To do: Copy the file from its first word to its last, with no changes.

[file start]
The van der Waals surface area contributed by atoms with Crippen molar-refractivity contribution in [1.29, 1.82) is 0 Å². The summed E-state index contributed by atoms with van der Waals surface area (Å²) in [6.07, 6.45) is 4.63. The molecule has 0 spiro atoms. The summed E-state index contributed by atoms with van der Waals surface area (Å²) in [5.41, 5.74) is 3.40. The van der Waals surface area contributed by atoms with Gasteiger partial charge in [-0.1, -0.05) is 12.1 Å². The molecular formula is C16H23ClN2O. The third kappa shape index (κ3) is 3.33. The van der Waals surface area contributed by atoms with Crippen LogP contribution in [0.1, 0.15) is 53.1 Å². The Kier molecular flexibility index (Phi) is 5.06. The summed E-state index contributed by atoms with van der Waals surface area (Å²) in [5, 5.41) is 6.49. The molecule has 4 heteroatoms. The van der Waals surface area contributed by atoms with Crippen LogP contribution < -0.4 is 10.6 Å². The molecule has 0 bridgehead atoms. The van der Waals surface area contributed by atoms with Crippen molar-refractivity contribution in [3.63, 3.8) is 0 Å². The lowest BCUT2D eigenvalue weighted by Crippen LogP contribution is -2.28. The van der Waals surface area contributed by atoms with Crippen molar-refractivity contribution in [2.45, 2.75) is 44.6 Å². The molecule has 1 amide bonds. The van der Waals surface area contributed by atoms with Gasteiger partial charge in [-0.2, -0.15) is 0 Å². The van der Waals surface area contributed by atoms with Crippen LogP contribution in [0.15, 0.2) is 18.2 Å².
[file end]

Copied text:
The van der Waals surface area contributed by atoms with Crippen molar-refractivity contribution in [1.29, 1.82) is 0 Å². The summed E-state index contributed by atoms with van der Waals surface area (Å²) in [6.07, 6.45) is 4.63. The molecule has 0 spiro atoms. The summed E-state index contributed by atoms with van der Waals surface area (Å²) in [5.41, 5.74) is 3.40. The van der Waals surface area contributed by atoms with Gasteiger partial charge in [-0.1, -0.05) is 12.1 Å². The molecular formula is C16H23ClN2O. The third kappa shape index (κ3) is 3.33. The van der Waals surface area contributed by atoms with Crippen LogP contribution in [0.1, 0.15) is 53.1 Å². The Kier molecular flexibility index (Phi) is 5.06. The summed E-state index contributed by atoms with van der Waals surface area (Å²) in [5, 5.41) is 6.49. The molecule has 4 heteroatoms. The van der Waals surface area contributed by atoms with Crippen LogP contribution < -0.4 is 10.6 Å². The molecule has 0 bridgehead atoms. The van der Waals surface area contributed by atoms with Crippen molar-refractivity contribution in [3.63, 3.8) is 0 Å². The lowest BCUT2D eigenvalue weighted by Crippen LogP contribution is -2.28. The van der Waals surface area contributed by atoms with Crippen molar-refractivity contribution in [2.45, 2.75) is 44.6 Å². The molecule has 1 amide bonds. The van der Waals surface area contributed by atoms with Gasteiger partial charge in [-0.2, -0.15) is 0 Å². The van der Waals surface area contributed by atoms with Crippen LogP contribution in [0.15, 0.2) is 18.2 Å².